The cause standard requires a petitioner to "show that some objective factor external to the defense impeded... efforts to comply with the State's procedural rule." Murray v. Carrier, 477 U.S. 478, 488 (1986). Examples of such external factors include the discovery of new evidence, a change in the law, and interference by state officials. Id. As for prejudice, a petitioner must show "actual prejudice' resulting from the errors of which he complains." United States v. Frady, 456 U.S. 152, 168 (1982). A "fundamental miscarriage of justice" requires a petitioner to demonstrate that he is "actually innocent" of the crime of which he was convicted. McCleskey v. Zant, 499 U.S. 467, 494 (1991).

C. Ineffective Assistance of Counsel

Under AEDPA, a state prisoner is not entitled to federal habeas corpus relief on a claim of ineffective assistance of counsel unless he establishes that the state court's adjudication of this claim was an unreasonable application of Supreme Court precedent. The Supreme Court precedent governing such claims is Strickland v. Washington, 466 U.S. 668 (1984). In Hill v. Lockhart, 474 U.S. 52 (1985), the Supreme Court applied Strickland in the guilty plea context, holding that a defendant challenging the effective assistance of counsel during the plea process must show that counsel's performance was deficient and that such deficient performance prejudiced him. Id. at 57-58. The Court in Lockhart explained that,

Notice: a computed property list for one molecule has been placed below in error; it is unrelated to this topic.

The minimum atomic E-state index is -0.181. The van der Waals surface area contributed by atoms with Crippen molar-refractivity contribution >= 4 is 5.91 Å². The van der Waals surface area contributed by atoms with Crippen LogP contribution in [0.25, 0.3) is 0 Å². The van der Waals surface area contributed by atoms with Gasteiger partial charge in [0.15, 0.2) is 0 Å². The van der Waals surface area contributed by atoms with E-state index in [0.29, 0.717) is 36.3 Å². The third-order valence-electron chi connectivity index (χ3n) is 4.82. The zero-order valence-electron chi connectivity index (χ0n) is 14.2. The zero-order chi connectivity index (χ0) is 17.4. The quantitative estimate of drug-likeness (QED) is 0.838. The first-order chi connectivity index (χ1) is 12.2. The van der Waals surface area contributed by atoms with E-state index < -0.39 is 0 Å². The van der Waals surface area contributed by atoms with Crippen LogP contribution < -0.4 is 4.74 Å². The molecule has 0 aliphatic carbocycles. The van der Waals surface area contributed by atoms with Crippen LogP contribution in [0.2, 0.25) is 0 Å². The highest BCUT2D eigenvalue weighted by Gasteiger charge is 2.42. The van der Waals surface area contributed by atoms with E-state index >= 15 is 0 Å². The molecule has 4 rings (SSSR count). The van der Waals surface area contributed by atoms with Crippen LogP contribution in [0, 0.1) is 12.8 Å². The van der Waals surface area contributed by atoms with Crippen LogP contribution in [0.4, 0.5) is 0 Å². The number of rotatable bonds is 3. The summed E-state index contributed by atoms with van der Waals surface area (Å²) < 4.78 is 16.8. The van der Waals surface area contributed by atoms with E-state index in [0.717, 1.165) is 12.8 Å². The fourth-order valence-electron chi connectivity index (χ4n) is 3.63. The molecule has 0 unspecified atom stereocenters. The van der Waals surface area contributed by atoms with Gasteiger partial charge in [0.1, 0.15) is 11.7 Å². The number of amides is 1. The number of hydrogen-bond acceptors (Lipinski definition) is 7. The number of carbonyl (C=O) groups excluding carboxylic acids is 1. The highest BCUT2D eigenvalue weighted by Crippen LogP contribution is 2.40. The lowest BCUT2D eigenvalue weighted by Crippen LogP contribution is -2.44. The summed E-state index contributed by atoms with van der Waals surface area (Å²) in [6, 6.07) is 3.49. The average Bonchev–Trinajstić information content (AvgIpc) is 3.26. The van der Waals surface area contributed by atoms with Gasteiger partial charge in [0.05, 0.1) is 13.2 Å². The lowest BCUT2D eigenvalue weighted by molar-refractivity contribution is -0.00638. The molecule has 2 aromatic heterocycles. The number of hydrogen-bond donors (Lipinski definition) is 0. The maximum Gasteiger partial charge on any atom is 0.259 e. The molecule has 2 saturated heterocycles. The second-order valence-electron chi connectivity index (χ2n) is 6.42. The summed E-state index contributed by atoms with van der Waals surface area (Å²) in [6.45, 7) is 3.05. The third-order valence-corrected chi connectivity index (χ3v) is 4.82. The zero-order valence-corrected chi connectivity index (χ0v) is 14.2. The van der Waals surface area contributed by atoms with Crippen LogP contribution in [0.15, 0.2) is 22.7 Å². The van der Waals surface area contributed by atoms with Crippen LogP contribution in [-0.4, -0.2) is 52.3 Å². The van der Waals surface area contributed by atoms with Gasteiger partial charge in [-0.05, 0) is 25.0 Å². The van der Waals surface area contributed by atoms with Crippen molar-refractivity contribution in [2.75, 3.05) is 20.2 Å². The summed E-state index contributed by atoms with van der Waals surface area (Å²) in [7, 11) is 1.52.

[I]n the context of guilty pleas, the first half of the Strickland v. Washington test is nothing more than a restatement of the standard of attorney competence....

Id .; O'Neill v. Bruce, 2006 WL 3087127, at *5 (D.Kan. Oct. 27, 2006)(quoting Lockhart, 474 U.S. at 59); Gardner v. McKune, 242 Fed.Appx. 594 (10th Cir. 2007)(applying the same standard in the context of a no contest plea). The Tenth Circuit recently summarized the relevant law governing analysis under Strickland's first prong:

"[O]ur review of counsel's performance under the first prong of Strickland is a highly deferential' one." Id. [ Byrd v. Workman, 645.3d 1159] at 1168 [(10th Cir. 2011)] (quoting Hooks, 606 F.3d at 723).... "[C]ounsel is strongly presumed to have rendered adequate assistance and made all significant decisions in the exercise of reasonable professional judgment." Byrd, 645 F.3d at 1168 (alteration omitted) (quoting Dever, 36 F.3d at 1537)(internal quotation marks omitted). Surmounting this "high bar" is not an "easy task." Richter, 131 S.Ct. at 788 (quoting Padilla v. Kentucky, ___ U.S. ___ ___, 130 S.Ct. 1473, 1485 (2010))(internal quotation marks omitted); see Fox, 200 F.3d at 1295 ("[Petitioner] bears a heavy burden in that he must overcome the presumption that his counsel's actions were sound trial strategy....").